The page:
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From The Canon's Yeoman's Tale, lines 419-438:
About a foul canon
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From The Canterbury Tales:
The Canon's Yeoman's Tale
lines 439-458: However, generally canons are just and true

       But worshipful chanons religious,
440Ne demeth nat that I sclaundre youre hous,
Although that my tale of a chanoun bee.
Of every ordre som shrewe is, pardee,
And God forbede that al a compaignye
Sholde rewe o singuleer mannes folye.
445To sclaundre yow is no thyng myn entente,
But to correcten that is mys I mente.
This tale was nat oonly toold for yow
But eek for othere mo; ye woot wel how
That among Cristes apostelles twelve
450Ther nas no traytour but Judas hymselve.
Thanne why sholde al the remenant have a blame
That giltlees were? By yow I seye the same,
Save oonly this, if ye wol herke me:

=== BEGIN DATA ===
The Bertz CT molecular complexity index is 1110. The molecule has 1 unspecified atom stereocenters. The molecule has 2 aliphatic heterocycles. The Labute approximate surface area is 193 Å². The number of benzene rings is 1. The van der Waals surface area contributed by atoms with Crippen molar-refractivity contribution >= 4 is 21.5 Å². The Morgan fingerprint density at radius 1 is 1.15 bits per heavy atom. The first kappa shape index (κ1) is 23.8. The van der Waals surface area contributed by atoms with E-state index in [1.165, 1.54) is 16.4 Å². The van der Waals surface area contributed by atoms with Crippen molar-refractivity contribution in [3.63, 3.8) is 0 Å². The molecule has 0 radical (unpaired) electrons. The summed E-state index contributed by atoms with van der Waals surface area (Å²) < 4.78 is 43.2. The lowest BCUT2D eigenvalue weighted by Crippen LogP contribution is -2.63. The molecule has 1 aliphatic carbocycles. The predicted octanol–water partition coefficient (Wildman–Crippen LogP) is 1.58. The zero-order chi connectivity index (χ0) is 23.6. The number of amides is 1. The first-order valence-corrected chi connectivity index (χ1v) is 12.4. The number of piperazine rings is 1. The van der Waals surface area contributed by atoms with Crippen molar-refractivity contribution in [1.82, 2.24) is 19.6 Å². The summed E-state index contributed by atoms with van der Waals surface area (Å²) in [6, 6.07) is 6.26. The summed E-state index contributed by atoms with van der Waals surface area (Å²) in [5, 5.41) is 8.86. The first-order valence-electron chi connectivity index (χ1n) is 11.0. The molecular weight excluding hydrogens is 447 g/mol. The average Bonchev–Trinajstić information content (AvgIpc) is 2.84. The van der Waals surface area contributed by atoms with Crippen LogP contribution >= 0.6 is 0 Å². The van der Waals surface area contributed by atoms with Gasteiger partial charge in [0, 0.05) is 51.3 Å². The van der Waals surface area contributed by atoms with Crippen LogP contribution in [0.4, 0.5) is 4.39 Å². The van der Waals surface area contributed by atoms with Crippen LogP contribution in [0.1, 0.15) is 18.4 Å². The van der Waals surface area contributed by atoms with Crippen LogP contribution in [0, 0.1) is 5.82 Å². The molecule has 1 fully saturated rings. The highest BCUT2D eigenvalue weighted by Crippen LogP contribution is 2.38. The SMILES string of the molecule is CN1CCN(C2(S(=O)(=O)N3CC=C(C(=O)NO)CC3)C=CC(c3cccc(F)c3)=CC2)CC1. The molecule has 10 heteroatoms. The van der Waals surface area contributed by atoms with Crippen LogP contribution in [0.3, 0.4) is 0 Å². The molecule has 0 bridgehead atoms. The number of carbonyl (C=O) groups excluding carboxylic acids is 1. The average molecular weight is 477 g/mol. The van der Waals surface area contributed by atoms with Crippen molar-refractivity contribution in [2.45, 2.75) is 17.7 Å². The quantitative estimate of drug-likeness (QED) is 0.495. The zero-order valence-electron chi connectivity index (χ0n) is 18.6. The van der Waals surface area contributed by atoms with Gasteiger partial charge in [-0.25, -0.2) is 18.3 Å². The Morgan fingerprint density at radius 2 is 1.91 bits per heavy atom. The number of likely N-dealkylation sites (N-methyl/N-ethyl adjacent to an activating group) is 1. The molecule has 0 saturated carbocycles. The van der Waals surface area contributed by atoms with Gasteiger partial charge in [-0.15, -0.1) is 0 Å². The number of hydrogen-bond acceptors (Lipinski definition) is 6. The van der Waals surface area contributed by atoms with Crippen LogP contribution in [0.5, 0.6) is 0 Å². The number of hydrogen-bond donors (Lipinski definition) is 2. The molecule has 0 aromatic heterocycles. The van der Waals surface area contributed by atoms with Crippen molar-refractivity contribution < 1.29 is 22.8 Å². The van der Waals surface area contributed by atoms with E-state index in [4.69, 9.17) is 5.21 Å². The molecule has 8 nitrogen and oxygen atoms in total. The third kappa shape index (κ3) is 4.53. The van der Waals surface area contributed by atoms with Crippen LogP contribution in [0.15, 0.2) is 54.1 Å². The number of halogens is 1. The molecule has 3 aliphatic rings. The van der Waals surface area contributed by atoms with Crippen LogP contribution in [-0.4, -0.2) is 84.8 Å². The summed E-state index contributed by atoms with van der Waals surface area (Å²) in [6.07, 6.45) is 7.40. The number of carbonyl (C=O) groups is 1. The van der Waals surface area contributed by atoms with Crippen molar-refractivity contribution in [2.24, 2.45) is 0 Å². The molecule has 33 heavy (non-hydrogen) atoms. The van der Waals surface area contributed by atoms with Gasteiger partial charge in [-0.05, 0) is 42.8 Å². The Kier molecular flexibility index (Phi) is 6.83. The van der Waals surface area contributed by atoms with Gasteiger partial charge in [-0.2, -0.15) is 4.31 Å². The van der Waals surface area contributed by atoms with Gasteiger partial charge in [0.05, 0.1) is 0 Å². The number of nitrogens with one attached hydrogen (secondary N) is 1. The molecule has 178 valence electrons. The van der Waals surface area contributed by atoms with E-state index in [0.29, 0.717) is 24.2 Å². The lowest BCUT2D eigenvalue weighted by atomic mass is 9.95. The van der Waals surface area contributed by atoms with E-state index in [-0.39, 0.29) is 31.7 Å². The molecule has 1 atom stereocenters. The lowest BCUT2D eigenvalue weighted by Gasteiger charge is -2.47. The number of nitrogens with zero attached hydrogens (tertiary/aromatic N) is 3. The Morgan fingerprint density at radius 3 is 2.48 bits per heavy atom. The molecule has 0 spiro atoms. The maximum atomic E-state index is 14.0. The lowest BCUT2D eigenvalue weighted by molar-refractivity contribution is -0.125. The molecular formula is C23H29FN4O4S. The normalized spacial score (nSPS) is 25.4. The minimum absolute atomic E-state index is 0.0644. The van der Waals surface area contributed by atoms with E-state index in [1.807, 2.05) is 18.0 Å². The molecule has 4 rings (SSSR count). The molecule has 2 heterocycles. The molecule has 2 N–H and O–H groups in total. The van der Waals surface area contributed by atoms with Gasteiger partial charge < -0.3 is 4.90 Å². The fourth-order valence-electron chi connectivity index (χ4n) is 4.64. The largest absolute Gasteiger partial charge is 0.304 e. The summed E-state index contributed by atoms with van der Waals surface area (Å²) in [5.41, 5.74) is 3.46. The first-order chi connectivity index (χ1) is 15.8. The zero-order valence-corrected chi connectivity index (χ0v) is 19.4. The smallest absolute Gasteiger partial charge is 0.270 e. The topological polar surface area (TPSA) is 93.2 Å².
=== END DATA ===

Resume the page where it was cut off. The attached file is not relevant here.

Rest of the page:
If any Judas in youre covent be,
455Remoeveth hym bitymes, I yow rede,
If shame or los may causen any drede.
And beeth no thyng displesed, I yow preye,
But in this cas herkneth what I shal seye.
       But most religious canons, just and true,
440Don't think I'm slandering your house, or you,
Although my tale may of a canon be.
Some rogue's in every order, pardon me,
And God forbid that for one rascal's sake
Against a group we condemnation make.
445To slander you is nowise my intent,
But to correct what is amiss I'm bent.
This tale I tell here not alone for you,
But even for others, too; you know well how
Among Christ's twelve disciples there was not
450One to play traitor, save Iscariot.
Then why should all the rest be put to blame
Who guiltless were? Of you I say the same.
Save only this, if you will list to me,
If any Judas in your convent be,
455Remove the man betimes, I counsel you,
Lest shame or loss or trouble should ensue.
And be displeased in nothing, I you pray,
But hear what on this matter I may say.

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From The Canon's Yeoman's Tale, lines 459-468:
A priest in London